Neural Mechanisms of Credit Assignment for Inferred Relationships in a Structured World
Phillip Witkowski, Seongmin Park, Erie Boorman, University of California, Daivs, United States
Contributed Talks 2 Lecture
Grand Ballroom A-C
Fri, 26 Aug, 17:30 - 17:50 Pacific Time (UTC -7)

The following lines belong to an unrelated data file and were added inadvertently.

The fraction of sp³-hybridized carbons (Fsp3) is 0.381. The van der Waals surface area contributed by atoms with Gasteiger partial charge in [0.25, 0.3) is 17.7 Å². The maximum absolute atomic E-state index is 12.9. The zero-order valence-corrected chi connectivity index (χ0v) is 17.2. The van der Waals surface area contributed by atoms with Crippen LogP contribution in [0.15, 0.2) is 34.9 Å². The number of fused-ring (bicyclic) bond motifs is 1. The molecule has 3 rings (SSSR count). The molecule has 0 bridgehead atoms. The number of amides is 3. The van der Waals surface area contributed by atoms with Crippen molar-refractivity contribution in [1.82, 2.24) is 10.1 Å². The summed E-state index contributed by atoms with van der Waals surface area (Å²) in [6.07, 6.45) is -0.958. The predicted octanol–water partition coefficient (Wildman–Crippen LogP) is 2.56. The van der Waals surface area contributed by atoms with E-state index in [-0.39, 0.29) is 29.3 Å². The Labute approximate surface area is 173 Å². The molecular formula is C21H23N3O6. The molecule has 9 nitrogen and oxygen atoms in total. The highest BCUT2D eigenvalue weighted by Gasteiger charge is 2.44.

Animals are proposed to form abstract representations of a task’s structure which support accelerated learning and flexible behavior. Whether and how such abstracted representations may be used to assign credit for inferred, but unobserved, relationships in structured environments are unknown. We develop a hierarchical reversal-learning task to assess computational and neural mechanisms underlying how humans infer specific choice-outcome associations via structured knowledge. We find that the medial prefrontal cortex (mPFC) efficiently represents choice-outcome associations governed by the same latent cause and assigns credit for both experienced and inferred outcomes. Furthermore, mPFC and lateral orbital frontal cortex (lOFC) track the current “position” within a latent association space that generalizes over stimuli. Collectively, these findings demonstrate the importance generalizable representations in prefrontal cortex for supporting flexible learning and inference in structured environments.